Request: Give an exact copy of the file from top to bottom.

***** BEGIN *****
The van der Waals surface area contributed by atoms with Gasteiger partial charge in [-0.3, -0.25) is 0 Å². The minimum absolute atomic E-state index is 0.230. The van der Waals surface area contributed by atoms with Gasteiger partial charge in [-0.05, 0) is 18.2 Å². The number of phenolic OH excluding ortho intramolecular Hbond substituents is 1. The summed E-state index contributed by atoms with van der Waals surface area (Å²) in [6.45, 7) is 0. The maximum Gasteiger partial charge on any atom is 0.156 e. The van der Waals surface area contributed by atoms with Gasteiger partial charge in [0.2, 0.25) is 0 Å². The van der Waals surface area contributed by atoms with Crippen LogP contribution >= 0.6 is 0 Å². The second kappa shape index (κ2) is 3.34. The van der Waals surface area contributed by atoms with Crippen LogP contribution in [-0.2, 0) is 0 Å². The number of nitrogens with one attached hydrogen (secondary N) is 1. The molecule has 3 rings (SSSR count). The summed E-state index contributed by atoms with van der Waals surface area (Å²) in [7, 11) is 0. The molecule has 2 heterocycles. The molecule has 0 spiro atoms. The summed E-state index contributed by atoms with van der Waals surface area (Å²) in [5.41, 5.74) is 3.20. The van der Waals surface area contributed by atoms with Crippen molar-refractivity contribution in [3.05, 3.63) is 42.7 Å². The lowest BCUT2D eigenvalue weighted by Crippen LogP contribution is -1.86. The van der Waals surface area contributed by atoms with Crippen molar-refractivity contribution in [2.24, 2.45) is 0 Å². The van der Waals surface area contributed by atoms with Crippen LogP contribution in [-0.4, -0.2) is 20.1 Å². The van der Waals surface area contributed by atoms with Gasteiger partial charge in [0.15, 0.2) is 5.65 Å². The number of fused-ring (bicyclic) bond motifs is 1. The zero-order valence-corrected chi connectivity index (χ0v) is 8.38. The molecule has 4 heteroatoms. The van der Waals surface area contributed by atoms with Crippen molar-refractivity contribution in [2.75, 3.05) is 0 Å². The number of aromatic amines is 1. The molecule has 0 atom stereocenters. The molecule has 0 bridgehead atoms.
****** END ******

The van der Waals surface area contributed by atoms with Gasteiger partial charge in [-0.3, -0.25) is 0 Å². The minimum absolute atomic E-state index is 0.230. The van der Waals surface area contributed by atoms with Gasteiger partial charge in [-0.05, 0) is 18.2 Å². The number of phenolic OH excluding ortho intramolecular Hbond substituents is 1. The summed E-state index contributed by atoms with van der Waals surface area (Å²) in [6.45, 7) is 0. The maximum Gasteiger partial charge on any atom is 0.156 e. The van der Waals surface area contributed by atoms with Gasteiger partial charge in [0.2, 0.25) is 0 Å². The van der Waals surface area contributed by atoms with Crippen LogP contribution >= 0.6 is 0 Å². The second kappa shape index (κ2) is 3.34. The van der Waals surface area contributed by atoms with Crippen LogP contribution in [-0.2, 0) is 0 Å². The number of nitrogens with one attached hydrogen (secondary N) is 1. The molecule has 3 rings (SSSR count). The summed E-state index contributed by atoms with van der Waals surface area (Å²) in [7, 11) is 0. The molecule has 2 heterocycles. The molecule has 0 spiro atoms. The summed E-state index contributed by atoms with van der Waals surface area (Å²) in [5.41, 5.74) is 3.20. The van der Waals surface area contributed by atoms with Crippen molar-refractivity contribution in [3.05, 3.63) is 42.7 Å². The lowest BCUT2D eigenvalue weighted by Crippen LogP contribution is -1.86. The van der Waals surface area contributed by atoms with Crippen molar-refractivity contribution in [2.24, 2.45) is 0 Å². The van der Waals surface area contributed by atoms with Crippen LogP contribution in [-0.4, -0.2) is 20.1 Å². The van der Waals surface area contributed by atoms with Gasteiger partial charge in [0.15, 0.2) is 5.65 Å². The number of fused-ring (bicyclic) bond motifs is 1. The zero-order valence-corrected chi connectivity index (χ0v) is 8.38. The molecule has 4 heteroatoms. The van der Waals surface area contributed by atoms with Crippen molar-refractivity contribution in [2.75, 3.05) is 0 Å². The number of aromatic amines is 1. The molecule has 0 atom stereocenters. The molecule has 0 bridgehead atoms.